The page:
The Museum Assessment Program (MAP) helps small and mid-sized museums strengthen operations, plan for the future and meet national standards through self-study and a site visit from a peer reviewer. IMLS-funded MAP grants are non-competitive and provide $4,000 of consultative resources and services to participating museums.
CAP is a federally-funded program that provides professional conservation assessments for small to mid-sized museums of all types. The program also funds historic buildings assessments for institutions with buildings that are 50 years or older. The assessment process helps museum professionals improve their institutions’ conservation policies and procedures, learn conservation and historic preservation best practices, and establish relationships with conservators and historic structures assessors. The resulting CAP report helps museums to develop strategies for improved collections care, long-range planning, staff and board education, and fund-raising. CAP is administered by Heritage Preservation and supported through a cooperative agreement with the Institute of Museum and Library Services. Applications are available on Heritage Preservation’s Web site at www.heritagepreservation.org.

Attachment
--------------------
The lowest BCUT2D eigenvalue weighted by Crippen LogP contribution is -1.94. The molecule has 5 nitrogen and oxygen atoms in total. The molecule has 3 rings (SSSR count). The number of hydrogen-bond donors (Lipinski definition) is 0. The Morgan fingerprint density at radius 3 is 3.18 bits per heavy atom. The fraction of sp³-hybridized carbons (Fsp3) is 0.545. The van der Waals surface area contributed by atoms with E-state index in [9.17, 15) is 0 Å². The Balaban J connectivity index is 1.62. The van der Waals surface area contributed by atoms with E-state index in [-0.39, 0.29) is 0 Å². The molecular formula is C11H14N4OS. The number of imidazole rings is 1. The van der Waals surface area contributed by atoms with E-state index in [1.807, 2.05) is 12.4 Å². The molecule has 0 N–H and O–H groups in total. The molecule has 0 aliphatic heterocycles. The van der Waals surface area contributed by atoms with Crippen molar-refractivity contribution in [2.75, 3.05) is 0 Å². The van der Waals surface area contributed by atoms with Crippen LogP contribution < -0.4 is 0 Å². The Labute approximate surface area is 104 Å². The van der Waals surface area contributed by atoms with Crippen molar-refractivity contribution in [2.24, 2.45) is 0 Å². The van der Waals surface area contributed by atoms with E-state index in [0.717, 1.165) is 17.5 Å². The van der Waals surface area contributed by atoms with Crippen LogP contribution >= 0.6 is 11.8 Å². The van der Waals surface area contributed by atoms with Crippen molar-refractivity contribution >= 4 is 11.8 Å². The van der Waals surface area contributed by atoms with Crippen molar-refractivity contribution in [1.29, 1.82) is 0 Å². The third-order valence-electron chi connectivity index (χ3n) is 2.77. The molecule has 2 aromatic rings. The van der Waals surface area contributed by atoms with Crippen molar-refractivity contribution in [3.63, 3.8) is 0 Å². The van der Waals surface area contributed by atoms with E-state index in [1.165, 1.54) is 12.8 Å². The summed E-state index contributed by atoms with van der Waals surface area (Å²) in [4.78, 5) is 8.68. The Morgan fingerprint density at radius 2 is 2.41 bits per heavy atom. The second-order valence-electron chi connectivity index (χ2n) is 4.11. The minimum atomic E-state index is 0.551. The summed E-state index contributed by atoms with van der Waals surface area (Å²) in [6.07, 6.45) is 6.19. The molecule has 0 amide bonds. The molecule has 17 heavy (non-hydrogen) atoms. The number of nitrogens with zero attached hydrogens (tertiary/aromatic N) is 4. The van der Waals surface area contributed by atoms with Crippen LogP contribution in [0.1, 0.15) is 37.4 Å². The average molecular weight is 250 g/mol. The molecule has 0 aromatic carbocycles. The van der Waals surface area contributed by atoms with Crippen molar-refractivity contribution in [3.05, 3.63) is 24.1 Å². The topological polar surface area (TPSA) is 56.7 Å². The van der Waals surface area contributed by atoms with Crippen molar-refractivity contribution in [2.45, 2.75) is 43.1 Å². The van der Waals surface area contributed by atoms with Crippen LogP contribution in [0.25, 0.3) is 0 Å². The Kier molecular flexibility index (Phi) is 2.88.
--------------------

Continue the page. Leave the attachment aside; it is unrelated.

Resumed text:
A network interested in preserving and providing access to print and digital library and archive collections.